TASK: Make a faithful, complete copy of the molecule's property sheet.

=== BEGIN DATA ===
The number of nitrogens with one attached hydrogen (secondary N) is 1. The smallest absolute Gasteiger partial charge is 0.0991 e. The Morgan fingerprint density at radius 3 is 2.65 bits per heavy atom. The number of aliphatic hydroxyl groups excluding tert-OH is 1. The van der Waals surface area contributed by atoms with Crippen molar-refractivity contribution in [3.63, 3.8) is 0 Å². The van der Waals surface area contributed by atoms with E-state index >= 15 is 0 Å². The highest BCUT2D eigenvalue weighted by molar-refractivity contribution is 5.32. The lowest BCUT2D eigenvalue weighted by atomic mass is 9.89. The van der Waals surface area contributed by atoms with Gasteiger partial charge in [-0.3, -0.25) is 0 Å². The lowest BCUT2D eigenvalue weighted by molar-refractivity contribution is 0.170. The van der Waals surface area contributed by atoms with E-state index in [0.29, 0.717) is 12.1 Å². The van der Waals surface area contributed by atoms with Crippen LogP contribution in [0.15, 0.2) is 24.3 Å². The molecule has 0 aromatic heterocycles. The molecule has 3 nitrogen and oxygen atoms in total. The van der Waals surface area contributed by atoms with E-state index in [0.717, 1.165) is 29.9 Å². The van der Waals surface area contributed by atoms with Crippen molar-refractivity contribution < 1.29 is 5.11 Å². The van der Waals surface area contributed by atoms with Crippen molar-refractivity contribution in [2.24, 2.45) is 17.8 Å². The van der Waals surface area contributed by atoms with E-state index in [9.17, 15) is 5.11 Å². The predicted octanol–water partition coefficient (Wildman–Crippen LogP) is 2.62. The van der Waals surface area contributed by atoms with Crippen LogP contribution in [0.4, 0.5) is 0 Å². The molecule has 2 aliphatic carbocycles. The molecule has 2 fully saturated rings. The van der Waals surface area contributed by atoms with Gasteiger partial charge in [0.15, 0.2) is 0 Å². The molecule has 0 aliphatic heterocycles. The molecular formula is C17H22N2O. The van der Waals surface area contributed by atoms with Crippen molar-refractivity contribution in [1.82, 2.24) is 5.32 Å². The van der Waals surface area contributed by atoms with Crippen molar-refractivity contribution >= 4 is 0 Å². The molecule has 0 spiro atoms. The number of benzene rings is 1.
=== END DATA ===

The number of nitrogens with one attached hydrogen (secondary N) is 1. The smallest absolute Gasteiger partial charge is 0.0991 e. The Morgan fingerprint density at radius 3 is 2.65 bits per heavy atom. The number of aliphatic hydroxyl groups excluding tert-OH is 1. The van der Waals surface area contributed by atoms with Crippen molar-refractivity contribution in [3.63, 3.8) is 0 Å². The van der Waals surface area contributed by atoms with E-state index >= 15 is 0 Å². The highest BCUT2D eigenvalue weighted by molar-refractivity contribution is 5.32. The lowest BCUT2D eigenvalue weighted by atomic mass is 9.89. The van der Waals surface area contributed by atoms with Gasteiger partial charge in [-0.3, -0.25) is 0 Å². The lowest BCUT2D eigenvalue weighted by molar-refractivity contribution is 0.170. The van der Waals surface area contributed by atoms with E-state index in [0.29, 0.717) is 12.1 Å². The van der Waals surface area contributed by atoms with Crippen LogP contribution in [0.15, 0.2) is 24.3 Å². The molecule has 0 aromatic heterocycles. The molecule has 3 nitrogen and oxygen atoms in total. The van der Waals surface area contributed by atoms with E-state index in [0.717, 1.165) is 29.9 Å². The van der Waals surface area contributed by atoms with Crippen molar-refractivity contribution < 1.29 is 5.11 Å². The van der Waals surface area contributed by atoms with Crippen molar-refractivity contribution in [2.24, 2.45) is 17.8 Å². The van der Waals surface area contributed by atoms with E-state index in [9.17, 15) is 5.11 Å². The predicted octanol–water partition coefficient (Wildman–Crippen LogP) is 2.62. The van der Waals surface area contributed by atoms with Crippen LogP contribution in [0.4, 0.5) is 0 Å². The molecule has 2 aliphatic carbocycles. The molecule has 2 fully saturated rings. The van der Waals surface area contributed by atoms with Gasteiger partial charge in [0.15, 0.2) is 0 Å². The molecule has 0 aliphatic heterocycles. The molecular formula is C17H22N2O. The van der Waals surface area contributed by atoms with Crippen molar-refractivity contribution in [1.82, 2.24) is 5.32 Å². The van der Waals surface area contributed by atoms with Crippen molar-refractivity contribution >= 4 is 0 Å². The molecule has 0 spiro atoms. The number of benzene rings is 1.